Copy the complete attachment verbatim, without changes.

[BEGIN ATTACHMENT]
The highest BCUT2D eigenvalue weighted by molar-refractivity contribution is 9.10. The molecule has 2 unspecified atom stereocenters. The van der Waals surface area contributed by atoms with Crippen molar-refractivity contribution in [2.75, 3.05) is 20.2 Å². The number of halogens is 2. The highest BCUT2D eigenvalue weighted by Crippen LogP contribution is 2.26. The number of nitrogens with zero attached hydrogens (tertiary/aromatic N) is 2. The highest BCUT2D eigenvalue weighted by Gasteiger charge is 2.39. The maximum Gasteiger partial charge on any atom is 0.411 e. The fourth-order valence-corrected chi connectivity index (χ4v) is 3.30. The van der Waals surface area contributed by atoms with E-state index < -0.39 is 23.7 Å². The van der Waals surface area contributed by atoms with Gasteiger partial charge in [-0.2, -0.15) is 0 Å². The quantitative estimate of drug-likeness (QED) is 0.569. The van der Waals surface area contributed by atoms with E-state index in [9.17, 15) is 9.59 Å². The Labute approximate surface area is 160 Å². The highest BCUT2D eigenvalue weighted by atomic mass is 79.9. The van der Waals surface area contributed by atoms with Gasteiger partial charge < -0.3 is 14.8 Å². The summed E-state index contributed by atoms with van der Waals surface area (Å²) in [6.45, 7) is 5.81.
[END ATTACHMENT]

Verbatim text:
The highest BCUT2D eigenvalue weighted by molar-refractivity contribution is 9.10. The molecule has 2 unspecified atom stereocenters. The van der Waals surface area contributed by atoms with Crippen molar-refractivity contribution in [2.75, 3.05) is 20.2 Å². The number of halogens is 2. The highest BCUT2D eigenvalue weighted by Crippen LogP contribution is 2.26. The number of nitrogens with zero attached hydrogens (tertiary/aromatic N) is 2. The highest BCUT2D eigenvalue weighted by Gasteiger charge is 2.39. The maximum Gasteiger partial charge on any atom is 0.411 e. The fourth-order valence-corrected chi connectivity index (χ4v) is 3.30. The van der Waals surface area contributed by atoms with E-state index < -0.39 is 23.7 Å². The van der Waals surface area contributed by atoms with Gasteiger partial charge in [-0.2, -0.15) is 0 Å². The quantitative estimate of drug-likeness (QED) is 0.569. The van der Waals surface area contributed by atoms with E-state index in [9.17, 15) is 9.59 Å². The Labute approximate surface area is 160 Å². The highest BCUT2D eigenvalue weighted by atomic mass is 79.9. The van der Waals surface area contributed by atoms with Gasteiger partial charge < -0.3 is 14.8 Å². The summed E-state index contributed by atoms with van der Waals surface area (Å²) in [6.45, 7) is 5.81.